• 22. Middle Cervical Ganglion• Smallest of the Cervical ganglion• Lies on the C6 vertebra in front or behind Inf. thyroid artery• Branches – grey rami communicantes – Cardiac branch – Vascular Branch 22
  • 23. Stellate Ganglion• Formed by the fusion of C7,C8 andT1 ganglia• Lies b/w neck of 1st Rib and transverse process of C7 vertebra• Branches – Grey rami communicans – Vascular branches 23
  • 24. Sympathetic supply – Head and Neck• Preganglionic fibres – T1-T5 segments of Spinal Cord• Ascend in Sympathetic Trunk• Synapse in cervical ganglia 24
  • 25. Thoracic Sympathetic Trunk• Comprises of 11 ganglia• Ganglia lie against the heads of ribs• Branches – Grey rami communicans – Pul. And cardiac Plexus – Splanchnic Nerves 25
  • 26. Coeliac Plexus• Situated around the origin of coeliac artery• Formed by greater Splanchnic Nerves and Ist lumbar sympathetic nerves• Nerves from the plexus supply abdominal viscera via blood vessels 26
  • 27. Lumbar Sympathetic Trunk• Lies retroperitoneally on the anterolat. surface of lumbar vertebrae• Rt side – overlapped by IVC• Lt side – overlapped by Aorta• Branches – Splanchnic nerves – Grey rami communicantes 27
  • 28. Hypogastric Plexuses• Superior hypogastric plexus:- -location -formation -branches• Inferior hypogastric plexus :- -location -formation -branches 28
  • 29. Adrenal Medulla• Neural crest cells – secretary cells of medulla• Sympathetic supply – preganglionic sympathetic neurons• Secretary cells – postganglionic sympathetic neurons –lack axons or dendrites• Larger secretory cells – secrete adrenaline & NA 29
  • 30. Summary 30
  • 31. Sympathetic GanglionHistology :• Connective tissue, ganglion, capsule cells• Nerve cells –multipolar, smaller• Nucleolus –prominent eccentric 31
  • 32. Sympathetic Ganglion 32
  • 33. Enteric Nervous System• Myenteric (Auerbach’s) plexus & submucosal (Meissner) plexus• Plexus –small enteric ganglia –joined by thin nerves –unmyelinated• Avascular –nutrition by diffusion• Neurones –excitatory & inhibitory• Afferents to ENS -2 types – cholinergic & NA 33
  • 34. Pain Afferents• Sensory neurones –pain in thoracic & abdominal organs• Cell bodies –dorsal root ganglia• Peripheral processes – white communicating rami –sympathetic trunk –viscera 34
  • 35. • Referred pain –diffuse localization & radiation• Zone of reference of pain from int organ coincides with part of body served by somatic sensory neurons assoc with same segment of spinal cord 35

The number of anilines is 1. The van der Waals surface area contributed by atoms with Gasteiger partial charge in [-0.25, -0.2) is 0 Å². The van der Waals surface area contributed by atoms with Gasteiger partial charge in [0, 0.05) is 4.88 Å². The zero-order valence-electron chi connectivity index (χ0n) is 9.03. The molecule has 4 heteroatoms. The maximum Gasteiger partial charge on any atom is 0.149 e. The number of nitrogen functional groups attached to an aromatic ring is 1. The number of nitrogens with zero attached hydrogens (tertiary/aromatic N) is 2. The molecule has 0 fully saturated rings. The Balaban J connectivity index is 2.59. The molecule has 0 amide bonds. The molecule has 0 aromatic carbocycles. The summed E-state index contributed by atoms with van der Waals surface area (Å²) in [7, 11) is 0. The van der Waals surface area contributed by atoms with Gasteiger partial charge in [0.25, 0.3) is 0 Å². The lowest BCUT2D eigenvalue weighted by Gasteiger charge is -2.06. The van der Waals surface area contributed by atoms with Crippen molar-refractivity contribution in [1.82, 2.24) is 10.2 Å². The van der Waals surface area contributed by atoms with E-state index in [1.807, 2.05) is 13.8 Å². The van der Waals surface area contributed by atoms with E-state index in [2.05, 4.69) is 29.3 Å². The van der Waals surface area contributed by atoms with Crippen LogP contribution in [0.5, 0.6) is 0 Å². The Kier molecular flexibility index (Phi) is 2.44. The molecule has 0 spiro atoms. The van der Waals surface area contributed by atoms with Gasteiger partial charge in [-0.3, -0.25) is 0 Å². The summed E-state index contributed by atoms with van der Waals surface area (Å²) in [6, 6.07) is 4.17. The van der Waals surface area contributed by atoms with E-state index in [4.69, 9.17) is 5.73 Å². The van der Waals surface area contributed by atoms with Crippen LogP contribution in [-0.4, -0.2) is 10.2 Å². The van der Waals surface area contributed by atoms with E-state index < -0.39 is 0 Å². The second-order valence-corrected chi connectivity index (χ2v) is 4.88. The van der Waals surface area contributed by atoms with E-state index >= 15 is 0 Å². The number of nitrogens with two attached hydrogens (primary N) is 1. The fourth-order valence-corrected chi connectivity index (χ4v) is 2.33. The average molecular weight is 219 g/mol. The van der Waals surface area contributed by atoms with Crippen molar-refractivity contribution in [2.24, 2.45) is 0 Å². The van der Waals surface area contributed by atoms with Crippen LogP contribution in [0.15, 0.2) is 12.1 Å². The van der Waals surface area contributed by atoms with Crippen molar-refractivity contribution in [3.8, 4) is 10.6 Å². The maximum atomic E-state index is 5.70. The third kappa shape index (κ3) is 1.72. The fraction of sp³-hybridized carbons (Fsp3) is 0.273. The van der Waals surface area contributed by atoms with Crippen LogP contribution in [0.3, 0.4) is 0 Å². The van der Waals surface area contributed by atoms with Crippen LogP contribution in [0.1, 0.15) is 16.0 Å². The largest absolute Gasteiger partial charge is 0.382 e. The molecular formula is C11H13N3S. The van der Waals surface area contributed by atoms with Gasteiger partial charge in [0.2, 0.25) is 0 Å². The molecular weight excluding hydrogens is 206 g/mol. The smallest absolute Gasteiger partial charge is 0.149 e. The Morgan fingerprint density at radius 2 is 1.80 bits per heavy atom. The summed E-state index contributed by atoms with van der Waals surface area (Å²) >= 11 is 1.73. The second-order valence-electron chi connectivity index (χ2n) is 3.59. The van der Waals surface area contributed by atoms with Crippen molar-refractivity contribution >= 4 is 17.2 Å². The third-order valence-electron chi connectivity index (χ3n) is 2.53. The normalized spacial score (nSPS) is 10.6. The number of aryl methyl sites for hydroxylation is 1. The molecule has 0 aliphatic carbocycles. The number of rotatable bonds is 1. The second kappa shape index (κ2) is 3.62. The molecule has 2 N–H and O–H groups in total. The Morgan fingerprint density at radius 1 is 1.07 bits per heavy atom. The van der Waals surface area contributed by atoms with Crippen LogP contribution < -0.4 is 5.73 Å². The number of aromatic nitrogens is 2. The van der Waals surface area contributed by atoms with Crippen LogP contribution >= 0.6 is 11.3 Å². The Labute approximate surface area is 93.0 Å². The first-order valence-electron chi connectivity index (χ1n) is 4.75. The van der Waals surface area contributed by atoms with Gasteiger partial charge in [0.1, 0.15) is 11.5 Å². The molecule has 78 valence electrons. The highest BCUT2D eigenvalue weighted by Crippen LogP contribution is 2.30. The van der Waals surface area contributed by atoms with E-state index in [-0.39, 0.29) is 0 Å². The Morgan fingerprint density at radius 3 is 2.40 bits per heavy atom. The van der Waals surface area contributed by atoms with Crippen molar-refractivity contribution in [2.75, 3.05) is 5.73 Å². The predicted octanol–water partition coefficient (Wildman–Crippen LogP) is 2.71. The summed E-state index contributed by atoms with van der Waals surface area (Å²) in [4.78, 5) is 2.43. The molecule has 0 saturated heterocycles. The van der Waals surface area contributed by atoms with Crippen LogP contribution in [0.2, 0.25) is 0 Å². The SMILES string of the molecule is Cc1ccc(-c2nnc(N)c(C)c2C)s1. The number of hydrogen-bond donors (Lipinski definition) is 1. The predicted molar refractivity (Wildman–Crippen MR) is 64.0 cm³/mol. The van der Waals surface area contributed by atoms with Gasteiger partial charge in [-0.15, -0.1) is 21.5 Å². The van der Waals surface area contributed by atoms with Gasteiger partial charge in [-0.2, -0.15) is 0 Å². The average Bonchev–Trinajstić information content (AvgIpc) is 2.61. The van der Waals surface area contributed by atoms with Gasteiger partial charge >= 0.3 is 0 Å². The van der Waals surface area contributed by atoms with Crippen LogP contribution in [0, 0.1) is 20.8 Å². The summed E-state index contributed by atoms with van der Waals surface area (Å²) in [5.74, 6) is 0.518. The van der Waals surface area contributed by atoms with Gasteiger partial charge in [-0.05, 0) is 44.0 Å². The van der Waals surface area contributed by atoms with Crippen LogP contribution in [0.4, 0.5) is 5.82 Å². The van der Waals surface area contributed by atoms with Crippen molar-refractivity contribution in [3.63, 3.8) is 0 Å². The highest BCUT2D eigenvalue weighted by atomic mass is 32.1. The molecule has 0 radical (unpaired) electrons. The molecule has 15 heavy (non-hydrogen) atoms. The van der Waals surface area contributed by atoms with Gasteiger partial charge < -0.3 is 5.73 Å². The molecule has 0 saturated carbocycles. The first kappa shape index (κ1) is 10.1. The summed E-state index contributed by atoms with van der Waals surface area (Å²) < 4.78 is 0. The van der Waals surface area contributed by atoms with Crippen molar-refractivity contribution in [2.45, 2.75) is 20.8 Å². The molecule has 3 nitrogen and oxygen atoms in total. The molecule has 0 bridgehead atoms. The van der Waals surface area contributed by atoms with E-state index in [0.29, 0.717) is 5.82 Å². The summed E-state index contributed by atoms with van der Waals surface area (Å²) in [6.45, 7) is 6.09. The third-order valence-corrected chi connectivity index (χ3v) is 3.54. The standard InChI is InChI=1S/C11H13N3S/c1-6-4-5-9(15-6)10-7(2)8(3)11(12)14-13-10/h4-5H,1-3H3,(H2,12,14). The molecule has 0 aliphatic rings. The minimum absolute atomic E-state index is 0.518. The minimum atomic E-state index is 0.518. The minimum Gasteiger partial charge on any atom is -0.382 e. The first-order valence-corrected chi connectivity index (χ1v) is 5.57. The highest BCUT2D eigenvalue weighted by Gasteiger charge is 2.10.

• 36. Referred Pain• Heart –middle & inferior cervical cardiac nerves, thoracic cardiac branches of left sympathetic chain• Gall bladder –greater splanchnic nerve , diaphragm –phrenic nerve 36
  • 37. • Stomach –epigastrium – Rt & Lt greater splanchnic nerves• Duodenal ulcer –AAW – T9 T10• Appendix –lesser splanchnic nerves –T10• Pelvis & ureter –least splanchnic nerves –loin & groin 37
  • 38. Surgical Sympathectomy• Indications – Peripheral vascular disease –sympathectomy –temporary vasodilatation –development of collaterals – Hyperhidrosis –sympathectomy –permanent relief – Relief of Pain –a) visceral pain –excision / destruction – coeliac ganglia –Ca pancreas, chronic pancreatits – b) causlgia –intense pain 38
  • 39. Upper Thoracic and Cervical Sympathectomy• Upper limb -2 & 3 thoracic ganglia with rami & intervening part• 1st thoracic –not removed, preganglionic fibres not arise above T2 (removal – Horner’s syndrome) 39
  • 40. Kuntz Nerve• Communicating branch B/w T1and T2 nerves• Receives Grey rami from Stellate and T2 ganglia• Clinical relevance –failure to identify during thoracic sympathectomy 40
  • 41. Lumbar Sympathectomy• Gangliectomy -3 & 4 lumbar ganglia & intervening trunk• Removal of LI is harmful – interferes with ejaculation 41
  • 42. Horner’s Syndrome• Preganglionic –white ramus of T1 –sympathetic trunk – superior cervical ganglion – postganglionic fibres (ICA) – ophthalmic –nasociliary – long ciliary branches• Damage –vascular lesions of cortex / brainstem, cervical rib, Ca lung, thyroid, oesophagus 42
  • 43. Clinical features of Horner’s syndrome:• Miosis –failure dilation – unopposed parasympathetic activity• Partial ptosis –paralysis of LPS• Anhydrosis –lesion of superior cervical ganglion 43
  • 44. Central Control of Sympathetic Nervous System• Hypothalamus –controlling &integrating center• Hypothalamus –autonomic nuclei –spinal cord – reticular formation• Posterior & lateral nuclei – noradrenergic response 44
  • 45. THANK YOU… 45